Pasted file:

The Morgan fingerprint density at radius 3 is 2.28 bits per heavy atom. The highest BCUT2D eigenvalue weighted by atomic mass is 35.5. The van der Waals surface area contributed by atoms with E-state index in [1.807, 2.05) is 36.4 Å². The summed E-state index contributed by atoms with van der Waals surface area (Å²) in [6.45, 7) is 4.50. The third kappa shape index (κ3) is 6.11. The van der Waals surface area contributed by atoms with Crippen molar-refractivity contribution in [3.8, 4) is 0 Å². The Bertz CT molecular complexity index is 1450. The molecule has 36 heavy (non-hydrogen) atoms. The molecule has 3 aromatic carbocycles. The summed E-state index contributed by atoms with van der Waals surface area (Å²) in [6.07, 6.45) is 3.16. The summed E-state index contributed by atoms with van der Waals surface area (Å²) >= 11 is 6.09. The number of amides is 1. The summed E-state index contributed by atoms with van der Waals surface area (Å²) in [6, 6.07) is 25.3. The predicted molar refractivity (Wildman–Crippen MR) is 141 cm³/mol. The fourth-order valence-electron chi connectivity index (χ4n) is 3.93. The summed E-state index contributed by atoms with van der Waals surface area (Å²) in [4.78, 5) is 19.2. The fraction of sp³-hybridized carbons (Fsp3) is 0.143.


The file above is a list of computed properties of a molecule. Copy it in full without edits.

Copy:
The Morgan fingerprint density at radius 3 is 2.28 bits per heavy atom. The highest BCUT2D eigenvalue weighted by atomic mass is 35.5. The van der Waals surface area contributed by atoms with E-state index in [1.807, 2.05) is 36.4 Å². The summed E-state index contributed by atoms with van der Waals surface area (Å²) in [6.45, 7) is 4.50. The third kappa shape index (κ3) is 6.11. The van der Waals surface area contributed by atoms with Crippen molar-refractivity contribution in [3.8, 4) is 0 Å². The Bertz CT molecular complexity index is 1450. The molecule has 36 heavy (non-hydrogen) atoms. The molecule has 3 aromatic carbocycles. The summed E-state index contributed by atoms with van der Waals surface area (Å²) in [6.07, 6.45) is 3.16. The summed E-state index contributed by atoms with van der Waals surface area (Å²) >= 11 is 6.09. The number of amides is 1. The summed E-state index contributed by atoms with van der Waals surface area (Å²) in [6, 6.07) is 25.3. The predicted molar refractivity (Wildman–Crippen MR) is 141 cm³/mol. The fourth-order valence-electron chi connectivity index (χ4n) is 3.93. The summed E-state index contributed by atoms with van der Waals surface area (Å²) in [4.78, 5) is 19.2. The fraction of sp³-hybridized carbons (Fsp3) is 0.143.